Friday, April 29, 2011

Of TriMet and ATU 757

For those of us who are dismayed at TriMet’s seemingly never-ending service cuts and fare increases, the contract dispute between the transit agency and Amalgamated Transit Union Local 757 is a bit disconcerting.
I say disconcerting because on the one hand it’s clear TriMet is in a bind financially, what with the recession and the agency’s dependence on volatile, steeply declining payroll taxes. On the other hand, vilifying bus drivers as grasping public employees is hardly appealing.  Nor is the notion that cutting benefits, especially a benefit as fundamental as health care, is the only way to financial solvency.
To help me sort all this out, I turned to my old friend Don McIntosh: associate editor of the NW Labor Press and my go-to guy on all things labor union.
Here are a few of his insights:
Driving a bus is a high stress-repetitive motion occupation and bus drivers as a population are extremely unhealthy.   “These guys suffer from high levels of obesity, hypertension and heart disease,” Don says.
In short: “Bus drivers have very high utilization rates for health care services.”
What’s the takeaway?  “TriMet and the union should put efforts into preventive health. The best thing for these guys would be a half hour a day of paid calisthenics.”
At the same time–incessant carping about the union’s lavish health benefits—a practice favored by the Oregonian editorial board –is misguided.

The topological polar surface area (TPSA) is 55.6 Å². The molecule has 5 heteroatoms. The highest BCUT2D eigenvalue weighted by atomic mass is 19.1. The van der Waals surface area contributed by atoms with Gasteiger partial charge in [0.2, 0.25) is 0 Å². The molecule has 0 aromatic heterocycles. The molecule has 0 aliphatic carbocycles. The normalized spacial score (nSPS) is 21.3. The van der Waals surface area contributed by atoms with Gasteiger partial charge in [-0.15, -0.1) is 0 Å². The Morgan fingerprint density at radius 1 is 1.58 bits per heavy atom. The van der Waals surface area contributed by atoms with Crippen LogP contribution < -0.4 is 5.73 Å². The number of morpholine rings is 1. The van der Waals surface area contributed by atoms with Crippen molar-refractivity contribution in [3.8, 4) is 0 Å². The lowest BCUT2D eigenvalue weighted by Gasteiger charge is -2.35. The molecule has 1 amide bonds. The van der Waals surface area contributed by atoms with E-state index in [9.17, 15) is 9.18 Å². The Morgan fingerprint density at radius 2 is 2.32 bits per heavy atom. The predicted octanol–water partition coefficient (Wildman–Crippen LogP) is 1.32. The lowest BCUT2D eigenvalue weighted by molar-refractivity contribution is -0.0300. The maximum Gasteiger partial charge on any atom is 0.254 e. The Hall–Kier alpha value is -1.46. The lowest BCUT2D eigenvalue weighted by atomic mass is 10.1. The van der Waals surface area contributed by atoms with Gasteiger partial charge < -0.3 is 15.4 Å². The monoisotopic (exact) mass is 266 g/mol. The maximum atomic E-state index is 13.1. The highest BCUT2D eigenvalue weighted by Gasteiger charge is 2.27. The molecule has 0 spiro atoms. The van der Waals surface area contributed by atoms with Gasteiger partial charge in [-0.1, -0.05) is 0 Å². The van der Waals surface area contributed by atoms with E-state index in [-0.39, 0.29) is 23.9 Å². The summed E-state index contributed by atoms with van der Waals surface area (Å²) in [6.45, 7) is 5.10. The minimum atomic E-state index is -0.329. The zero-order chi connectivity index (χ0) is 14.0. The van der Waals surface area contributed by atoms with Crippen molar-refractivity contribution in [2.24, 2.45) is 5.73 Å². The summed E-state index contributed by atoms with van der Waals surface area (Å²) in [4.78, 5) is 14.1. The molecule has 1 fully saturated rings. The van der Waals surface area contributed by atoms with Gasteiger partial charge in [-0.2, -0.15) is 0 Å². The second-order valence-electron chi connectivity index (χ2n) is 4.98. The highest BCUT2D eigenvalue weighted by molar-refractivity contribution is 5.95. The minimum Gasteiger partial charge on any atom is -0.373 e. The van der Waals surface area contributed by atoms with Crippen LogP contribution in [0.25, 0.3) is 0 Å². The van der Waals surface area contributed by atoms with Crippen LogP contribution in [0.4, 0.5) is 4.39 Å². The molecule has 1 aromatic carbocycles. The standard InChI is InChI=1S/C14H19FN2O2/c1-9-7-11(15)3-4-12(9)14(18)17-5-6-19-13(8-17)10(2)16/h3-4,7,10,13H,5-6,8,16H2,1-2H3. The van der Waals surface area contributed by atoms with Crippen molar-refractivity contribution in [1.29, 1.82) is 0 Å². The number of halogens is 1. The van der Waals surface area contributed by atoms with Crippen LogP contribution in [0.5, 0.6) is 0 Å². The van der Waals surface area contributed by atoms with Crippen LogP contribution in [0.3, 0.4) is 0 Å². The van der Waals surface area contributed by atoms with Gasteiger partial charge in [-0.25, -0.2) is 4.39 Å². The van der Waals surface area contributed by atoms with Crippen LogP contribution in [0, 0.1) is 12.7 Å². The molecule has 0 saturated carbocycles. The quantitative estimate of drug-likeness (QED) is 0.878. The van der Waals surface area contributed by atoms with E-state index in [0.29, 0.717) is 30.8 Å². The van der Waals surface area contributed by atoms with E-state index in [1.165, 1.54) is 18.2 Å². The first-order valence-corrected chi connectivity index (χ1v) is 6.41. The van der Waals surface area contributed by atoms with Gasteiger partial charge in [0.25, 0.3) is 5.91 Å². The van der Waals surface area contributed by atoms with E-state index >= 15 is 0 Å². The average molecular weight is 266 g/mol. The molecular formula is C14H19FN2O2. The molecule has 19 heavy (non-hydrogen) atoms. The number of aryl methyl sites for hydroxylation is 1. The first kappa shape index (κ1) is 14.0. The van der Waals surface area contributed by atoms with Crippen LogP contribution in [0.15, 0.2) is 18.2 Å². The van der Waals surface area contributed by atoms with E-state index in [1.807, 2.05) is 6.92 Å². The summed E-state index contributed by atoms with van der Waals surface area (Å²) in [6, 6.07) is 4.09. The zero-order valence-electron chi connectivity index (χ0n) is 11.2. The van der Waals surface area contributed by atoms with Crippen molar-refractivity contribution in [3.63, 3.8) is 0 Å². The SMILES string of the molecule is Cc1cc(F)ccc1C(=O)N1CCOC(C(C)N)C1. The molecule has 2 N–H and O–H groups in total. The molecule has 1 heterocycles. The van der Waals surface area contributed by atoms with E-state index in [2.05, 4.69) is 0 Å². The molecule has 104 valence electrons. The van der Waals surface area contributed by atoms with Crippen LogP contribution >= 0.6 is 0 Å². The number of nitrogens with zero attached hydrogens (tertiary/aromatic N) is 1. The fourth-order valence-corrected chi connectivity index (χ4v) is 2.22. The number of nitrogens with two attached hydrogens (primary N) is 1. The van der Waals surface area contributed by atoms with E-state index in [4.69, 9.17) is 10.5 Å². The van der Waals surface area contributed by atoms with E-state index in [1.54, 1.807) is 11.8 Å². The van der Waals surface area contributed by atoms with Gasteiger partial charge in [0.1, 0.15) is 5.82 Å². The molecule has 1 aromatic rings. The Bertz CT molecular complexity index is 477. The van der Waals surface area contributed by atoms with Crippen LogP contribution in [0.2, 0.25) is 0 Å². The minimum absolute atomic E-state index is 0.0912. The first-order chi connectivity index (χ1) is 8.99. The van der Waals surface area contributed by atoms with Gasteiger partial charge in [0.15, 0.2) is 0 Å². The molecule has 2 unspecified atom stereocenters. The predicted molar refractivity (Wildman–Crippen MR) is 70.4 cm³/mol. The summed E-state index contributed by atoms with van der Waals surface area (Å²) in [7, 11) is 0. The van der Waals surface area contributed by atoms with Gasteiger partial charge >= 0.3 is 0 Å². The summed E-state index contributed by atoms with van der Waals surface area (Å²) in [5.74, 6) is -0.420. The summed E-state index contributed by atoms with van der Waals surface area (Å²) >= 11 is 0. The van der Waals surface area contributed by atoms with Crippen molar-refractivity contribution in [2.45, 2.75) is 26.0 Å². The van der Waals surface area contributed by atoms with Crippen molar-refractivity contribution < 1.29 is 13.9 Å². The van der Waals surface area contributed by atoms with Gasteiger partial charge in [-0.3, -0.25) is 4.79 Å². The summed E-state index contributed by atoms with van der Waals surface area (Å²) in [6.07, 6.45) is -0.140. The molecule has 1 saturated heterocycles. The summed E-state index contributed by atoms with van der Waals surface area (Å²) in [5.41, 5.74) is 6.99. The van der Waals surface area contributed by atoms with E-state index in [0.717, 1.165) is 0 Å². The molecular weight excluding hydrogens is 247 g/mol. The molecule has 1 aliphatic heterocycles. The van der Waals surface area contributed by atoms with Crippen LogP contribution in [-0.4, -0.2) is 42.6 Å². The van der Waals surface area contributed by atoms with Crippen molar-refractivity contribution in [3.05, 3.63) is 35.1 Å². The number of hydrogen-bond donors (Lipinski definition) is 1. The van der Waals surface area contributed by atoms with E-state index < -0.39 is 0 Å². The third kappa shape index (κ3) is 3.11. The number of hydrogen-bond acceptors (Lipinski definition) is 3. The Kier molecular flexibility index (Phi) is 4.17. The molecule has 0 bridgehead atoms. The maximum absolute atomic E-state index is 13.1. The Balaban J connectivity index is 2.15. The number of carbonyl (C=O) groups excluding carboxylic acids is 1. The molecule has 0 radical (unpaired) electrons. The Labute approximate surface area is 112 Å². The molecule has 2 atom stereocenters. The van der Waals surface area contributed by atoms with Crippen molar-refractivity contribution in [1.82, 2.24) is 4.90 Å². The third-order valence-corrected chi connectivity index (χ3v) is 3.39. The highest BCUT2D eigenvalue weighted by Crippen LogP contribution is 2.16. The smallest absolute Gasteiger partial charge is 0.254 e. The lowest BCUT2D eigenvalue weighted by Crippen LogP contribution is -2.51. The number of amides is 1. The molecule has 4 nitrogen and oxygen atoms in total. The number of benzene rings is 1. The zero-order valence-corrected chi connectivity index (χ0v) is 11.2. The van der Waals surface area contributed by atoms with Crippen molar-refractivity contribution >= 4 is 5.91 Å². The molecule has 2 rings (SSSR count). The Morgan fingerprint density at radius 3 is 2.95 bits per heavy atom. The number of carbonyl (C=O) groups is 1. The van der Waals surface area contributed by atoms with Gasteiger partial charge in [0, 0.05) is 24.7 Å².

The problem isn’t that ATU health care benefits are too generous–they are too expensive, says Don.  In that context, TriMet and the bus drivers’ union are both scapegoats for much larger problems: inadequate federal investment in public transportation and skyrocketing health care costs.
“Legacy and Providence are building $100 million palaces and doctors are paid hundreds of thousands of dollars a year.  We’ve got an out of control medical- industrial complex and TriMet is footing the bill.”
I brook no disagreement with Don.  As SEIU Local 49 executive director Ron Ruggiero noted last month, unions should be at the forefront of transit activism, urging employers to fund transit passes for workers and helping to spread the gospel of transit as a clean, green urban transportation solution.
Maybe this isn’t a union-management battle after all.  It’s a battle everyone should be fighting–for universal health care and a stable, well-funded bus network that gets all of us where we want to go.

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